On top of all of this, it seems painfully obvious that this book was not properly edited or proofread, with Rufo mixing up the words "foresight" and "hindsight" and, much later in the book, actually inventing a President of the Philippines who never existed before: Ferdinand Ramos. Considering that the book isn't even very long, it should not have been too difficult a task to edit its content and catch gaffes like that.
To my mind, however the real tragedy of this book is that, when stripped of what distinctly feels like an anti-clerical agenda, it actually makes for some very engaging, and more importantly, informative reading.
Personally, I have long believed that the biggest problem of the Church was the presence of a few rotten apples in high places rather than flaws inherent to the institution itself. The Church has had its fair history of villains in its two millennia of existence--it is the only institution that I know of, after all, that actually put a dead man on trial, corpse and all--but it has endured all this time because it is bigger than any of its vicars or their foibles. While it is true that institutions are formed by people, and the presence of arguably less-than-altruistic persons in the Church hierarchy may have, over time, resulted in some pernicious practices becoming fossilized, such negative institutions may likewise be demolished by people and rebuilt from the ground up, if necessary. All the Church needs to remain relevant, even in today's society, is the right leaders, as Pope John Paul II demonstrated
after a fashion and as Pope Francis I is currently starting to demonstrate,
particularly in this era where the Roman Catholic Church is finally
starting to accept responsibility for the iniquities perpetrated by its
clergy on the faithful.
The anecdotes Rufo shares with his readers, if one is able to see past his heavy-handed commentary which borders on pontification, shed light on the human frailty of several members of our local clergy, and hit home how important it is to shatter, once and for all the myth of the clergy's infallibility. Whether or not the Church and its apologists choose to accept this truth, the fact of the matter is that the Catholic Church is an institution in dire need of repair, a former bastion of morality that has seen its moral authority erode considerably in the last few years in the wake of one scandal after another. Like the rest of us, our priests are human, and their sexual and financial indiscretions should be measured and judged by the same legal and moral standards as those applied to the rest of us, if not more stringent standards altogether. More importantly, however, true healing between the Church and its disillusioned faithful can only begin with real accountability, not the summary sweeping under the rug that the Church all around the world has done with most, if not all of the indiscretions of its clerics.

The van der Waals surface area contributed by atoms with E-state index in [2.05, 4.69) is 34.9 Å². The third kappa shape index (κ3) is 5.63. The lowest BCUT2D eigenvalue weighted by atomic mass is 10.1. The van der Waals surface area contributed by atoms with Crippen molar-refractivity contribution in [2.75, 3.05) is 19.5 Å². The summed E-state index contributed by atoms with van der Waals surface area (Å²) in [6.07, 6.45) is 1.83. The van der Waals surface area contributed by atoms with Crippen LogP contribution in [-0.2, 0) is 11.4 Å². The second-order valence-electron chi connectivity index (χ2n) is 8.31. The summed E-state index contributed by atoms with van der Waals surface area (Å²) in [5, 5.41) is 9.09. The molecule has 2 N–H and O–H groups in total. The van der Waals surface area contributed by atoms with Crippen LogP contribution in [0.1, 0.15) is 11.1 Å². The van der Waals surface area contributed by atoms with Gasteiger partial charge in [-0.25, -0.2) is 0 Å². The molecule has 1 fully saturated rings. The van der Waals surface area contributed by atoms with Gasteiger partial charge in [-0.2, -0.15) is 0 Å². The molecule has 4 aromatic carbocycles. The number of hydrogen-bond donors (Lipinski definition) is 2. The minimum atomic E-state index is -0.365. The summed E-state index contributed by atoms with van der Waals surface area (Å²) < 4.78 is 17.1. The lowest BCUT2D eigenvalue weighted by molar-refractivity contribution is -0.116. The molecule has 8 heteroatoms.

As I said at the beginning of this review, this book should have been an important piece of investigative journalism, but because Rufo drops the ball on too many occasions, it just feels like a wasted opportunity. Fortunately for Rufo, deconstructing the Catholic Church is very much en vogue these days and therefore his book is quite likely to find an audience, one which, I hope, can grasp the important message diluted by his consistent soap-box lectures and his muddled prose.
Or in the alternative, one positive offshoot of this book could be that another, better-written one may one day come along.